Over 21.7 million Italians, making up over one-third of the country’s population, have been placed under curfew amid a spike in the number of new coronavirus cases, according to officials.
On Thursday, the country, one of the worst-hit by the pandemic in Europe, reported 13,860 new cases and 136 fatalities, which took the overall infection tally and death toll to 465,726 and 36,968, respectively, Xinhua news agency reported.
The Ministry of Health said that another 2,082 patients have recovered, bringing the total recoveries from Covid-19 to 259,456.
The northern Lombardy region, whose capital is Milan, has reported majority of the country’s cases with over 33,000 infected currently.
It is followed by the Campania region with more than 22,000 infections and Lazio with over 18,000 cases.
These same three regions, which together comprise over 21.7 million of Italy’s approximately 60 million citizens, have imposed night-time curfews — meaning that people cannot leave their home unless for provable emergencies, work or health-related reasons — in a bid to contain the spread of the virus.
The Lombardy region has declared a curfew from 11 p.m. to 5 a.m., which came into force on Thursday and will run through November 13.
The authorities in Lombardy also shut down supermarkets and shopping malls on weekends and automatic food and beverage distributors between 6 p.m. and 5 a.m. and banned people from drinking alcoholic beverages outdoors between 6 p.m. and 5 a.m.
In Lazio, whose capital is Rome, a 12 midnight to 5 a.m. 30-day curfew will go into effect on Friday.
The region has also decided to increase its Covid-19 hospital beds by 1,421 units, while 50 per cent of high school students and 75 per cent of university students will have to be taught remotely, starting from October 30 for a month.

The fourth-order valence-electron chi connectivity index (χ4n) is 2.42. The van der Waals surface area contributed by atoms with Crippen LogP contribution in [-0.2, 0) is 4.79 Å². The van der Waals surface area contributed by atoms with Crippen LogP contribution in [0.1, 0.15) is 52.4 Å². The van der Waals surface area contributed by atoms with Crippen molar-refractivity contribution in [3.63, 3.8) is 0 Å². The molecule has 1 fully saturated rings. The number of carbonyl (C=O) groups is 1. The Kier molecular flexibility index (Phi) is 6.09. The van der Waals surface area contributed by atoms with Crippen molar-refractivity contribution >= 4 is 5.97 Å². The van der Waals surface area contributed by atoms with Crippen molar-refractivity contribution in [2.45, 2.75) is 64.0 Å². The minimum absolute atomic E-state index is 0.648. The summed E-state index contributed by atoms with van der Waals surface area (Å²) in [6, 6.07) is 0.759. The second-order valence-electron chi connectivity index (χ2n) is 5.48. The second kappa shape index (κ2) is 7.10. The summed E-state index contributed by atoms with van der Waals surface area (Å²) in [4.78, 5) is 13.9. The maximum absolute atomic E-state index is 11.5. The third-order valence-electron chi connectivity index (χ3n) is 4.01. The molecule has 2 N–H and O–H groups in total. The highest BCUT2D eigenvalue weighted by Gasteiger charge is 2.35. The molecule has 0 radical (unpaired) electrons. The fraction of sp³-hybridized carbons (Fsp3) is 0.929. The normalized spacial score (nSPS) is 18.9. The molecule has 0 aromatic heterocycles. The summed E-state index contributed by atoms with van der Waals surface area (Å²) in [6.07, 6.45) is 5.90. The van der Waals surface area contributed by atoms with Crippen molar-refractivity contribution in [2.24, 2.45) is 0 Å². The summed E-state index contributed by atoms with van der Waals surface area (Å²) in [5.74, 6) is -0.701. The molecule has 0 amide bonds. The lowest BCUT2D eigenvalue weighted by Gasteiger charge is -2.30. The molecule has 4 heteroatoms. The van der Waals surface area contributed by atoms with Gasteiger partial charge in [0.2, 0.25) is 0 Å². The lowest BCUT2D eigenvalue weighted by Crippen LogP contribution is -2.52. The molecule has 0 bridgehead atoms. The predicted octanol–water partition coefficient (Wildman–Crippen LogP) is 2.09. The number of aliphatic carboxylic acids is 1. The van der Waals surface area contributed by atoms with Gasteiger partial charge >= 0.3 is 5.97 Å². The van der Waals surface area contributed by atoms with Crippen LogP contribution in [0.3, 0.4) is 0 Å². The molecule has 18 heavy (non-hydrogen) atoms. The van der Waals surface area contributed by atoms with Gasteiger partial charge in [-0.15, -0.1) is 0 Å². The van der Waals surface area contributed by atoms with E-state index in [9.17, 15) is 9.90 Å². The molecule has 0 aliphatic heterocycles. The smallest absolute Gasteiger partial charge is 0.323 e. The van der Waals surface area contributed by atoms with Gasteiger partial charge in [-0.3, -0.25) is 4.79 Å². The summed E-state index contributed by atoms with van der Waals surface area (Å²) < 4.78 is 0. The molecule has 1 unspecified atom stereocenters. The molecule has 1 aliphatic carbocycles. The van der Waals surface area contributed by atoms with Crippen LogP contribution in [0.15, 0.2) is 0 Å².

In Campania, whose capital is Naples, authorities have prohibited residents from travelling between provinces starting Friday, and have set up a red zone around the town of Arzano, with no one allowed in or out and all businesses locked down until October 30.
Lombardy is Italy’s most populous region with 10,103,969 inhabitants. Lazio has 5,865,544 residents and Campania has a population of 5,785,861.
Also on Thursday, Prime Minister Giuseppe Conte told the Lower House of Parliament that in light of “the sudden deterioration of the situation”, the government is now focused “exclusively on measures to limit social and recreational behaviours, which are currently the vehicle of the greatest diffusion of the virus”.
“We are still within the pandemic and the constant increase of infections obligates us to remain on extremely high alert… We must be ready to intervene again if necessary.
“In light of a resurgence of the virus, which has been ongoing for several weeks,” the Italian leader said, while urging the public to “make an effort to reduce the chances of infection, to avoid unnecessary trips and superfluous activities that could generate risk”.
“If we are willing to make these small sacrifices today, we will avoid stricter and more penalizing measures tomorrow,” Conte said, adding that the regional governments must be “ready to intervene” with more restrictions if local outbreaks get more serious.